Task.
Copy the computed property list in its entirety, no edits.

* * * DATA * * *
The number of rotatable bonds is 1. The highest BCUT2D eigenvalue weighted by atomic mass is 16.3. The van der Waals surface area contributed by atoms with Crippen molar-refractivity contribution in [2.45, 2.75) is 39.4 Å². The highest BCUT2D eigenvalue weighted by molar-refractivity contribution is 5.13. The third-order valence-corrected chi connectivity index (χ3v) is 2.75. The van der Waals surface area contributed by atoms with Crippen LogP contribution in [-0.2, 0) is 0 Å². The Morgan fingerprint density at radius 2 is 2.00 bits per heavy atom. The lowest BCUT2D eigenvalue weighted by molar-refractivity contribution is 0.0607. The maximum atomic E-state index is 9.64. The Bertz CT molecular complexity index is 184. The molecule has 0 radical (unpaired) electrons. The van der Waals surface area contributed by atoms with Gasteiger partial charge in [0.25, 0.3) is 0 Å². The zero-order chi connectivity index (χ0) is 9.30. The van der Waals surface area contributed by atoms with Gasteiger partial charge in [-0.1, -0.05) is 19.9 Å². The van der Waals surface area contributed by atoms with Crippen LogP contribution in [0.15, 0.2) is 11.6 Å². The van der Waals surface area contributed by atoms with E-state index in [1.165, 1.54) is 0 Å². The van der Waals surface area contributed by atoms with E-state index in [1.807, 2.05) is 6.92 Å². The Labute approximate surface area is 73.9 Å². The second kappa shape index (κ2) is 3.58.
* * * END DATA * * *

The number of rotatable bonds is 1. The highest BCUT2D eigenvalue weighted by atomic mass is 16.3. The van der Waals surface area contributed by atoms with Crippen molar-refractivity contribution in [2.45, 2.75) is 39.4 Å². The highest BCUT2D eigenvalue weighted by molar-refractivity contribution is 5.13. The third-order valence-corrected chi connectivity index (χ3v) is 2.75. The van der Waals surface area contributed by atoms with Crippen LogP contribution in [-0.2, 0) is 0 Å². The Morgan fingerprint density at radius 2 is 2.00 bits per heavy atom. The lowest BCUT2D eigenvalue weighted by molar-refractivity contribution is 0.0607. The maximum atomic E-state index is 9.64. The Bertz CT molecular complexity index is 184. The molecule has 0 radical (unpaired) electrons. The van der Waals surface area contributed by atoms with Gasteiger partial charge in [0.25, 0.3) is 0 Å². The zero-order chi connectivity index (χ0) is 9.30. The van der Waals surface area contributed by atoms with Gasteiger partial charge in [-0.1, -0.05) is 19.9 Å². The van der Waals surface area contributed by atoms with Crippen LogP contribution in [0.15, 0.2) is 11.6 Å². The van der Waals surface area contributed by atoms with E-state index in [1.165, 1.54) is 0 Å². The van der Waals surface area contributed by atoms with E-state index in [1.807, 2.05) is 6.92 Å². The Labute approximate surface area is 73.9 Å². The second kappa shape index (κ2) is 3.58.